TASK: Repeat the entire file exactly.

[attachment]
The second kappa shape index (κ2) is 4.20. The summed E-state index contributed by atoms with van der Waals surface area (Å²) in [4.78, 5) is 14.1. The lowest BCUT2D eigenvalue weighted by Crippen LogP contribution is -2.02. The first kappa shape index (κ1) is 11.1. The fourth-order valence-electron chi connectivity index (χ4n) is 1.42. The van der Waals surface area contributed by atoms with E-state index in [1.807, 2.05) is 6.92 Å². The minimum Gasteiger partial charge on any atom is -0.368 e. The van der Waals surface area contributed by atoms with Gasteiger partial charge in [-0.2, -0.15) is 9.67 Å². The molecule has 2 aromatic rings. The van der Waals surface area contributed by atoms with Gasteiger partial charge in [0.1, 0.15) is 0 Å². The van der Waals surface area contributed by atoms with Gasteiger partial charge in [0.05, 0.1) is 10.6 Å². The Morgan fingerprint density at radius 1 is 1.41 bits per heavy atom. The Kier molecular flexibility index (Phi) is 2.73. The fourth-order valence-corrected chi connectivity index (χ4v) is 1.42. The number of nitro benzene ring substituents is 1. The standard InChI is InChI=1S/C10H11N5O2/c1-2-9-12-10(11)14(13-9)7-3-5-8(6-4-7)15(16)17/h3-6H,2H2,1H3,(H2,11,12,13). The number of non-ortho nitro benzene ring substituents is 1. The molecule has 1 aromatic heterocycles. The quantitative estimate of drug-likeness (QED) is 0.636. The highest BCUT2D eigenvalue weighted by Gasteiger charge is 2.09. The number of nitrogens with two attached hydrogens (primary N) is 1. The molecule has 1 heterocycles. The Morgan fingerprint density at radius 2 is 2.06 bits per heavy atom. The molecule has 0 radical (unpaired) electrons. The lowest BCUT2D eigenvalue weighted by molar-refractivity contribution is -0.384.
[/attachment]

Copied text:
The second kappa shape index (κ2) is 4.20. The summed E-state index contributed by atoms with van der Waals surface area (Å²) in [4.78, 5) is 14.1. The lowest BCUT2D eigenvalue weighted by Crippen LogP contribution is -2.02. The first kappa shape index (κ1) is 11.1. The fourth-order valence-electron chi connectivity index (χ4n) is 1.42. The van der Waals surface area contributed by atoms with E-state index in [1.807, 2.05) is 6.92 Å². The minimum Gasteiger partial charge on any atom is -0.368 e. The van der Waals surface area contributed by atoms with Gasteiger partial charge in [-0.2, -0.15) is 9.67 Å². The molecule has 2 aromatic rings. The van der Waals surface area contributed by atoms with Gasteiger partial charge in [0.1, 0.15) is 0 Å². The van der Waals surface area contributed by atoms with Gasteiger partial charge in [0.05, 0.1) is 10.6 Å². The Morgan fingerprint density at radius 1 is 1.41 bits per heavy atom. The Kier molecular flexibility index (Phi) is 2.73. The fourth-order valence-corrected chi connectivity index (χ4v) is 1.42. The number of nitro benzene ring substituents is 1. The standard InChI is InChI=1S/C10H11N5O2/c1-2-9-12-10(11)14(13-9)7-3-5-8(6-4-7)15(16)17/h3-6H,2H2,1H3,(H2,11,12,13). The number of non-ortho nitro benzene ring substituents is 1. The molecule has 1 aromatic heterocycles. The quantitative estimate of drug-likeness (QED) is 0.636. The highest BCUT2D eigenvalue weighted by Gasteiger charge is 2.09. The number of nitrogens with two attached hydrogens (primary N) is 1. The molecule has 1 heterocycles. The Morgan fingerprint density at radius 2 is 2.06 bits per heavy atom. The molecule has 0 radical (unpaired) electrons. The lowest BCUT2D eigenvalue weighted by molar-refractivity contribution is -0.384.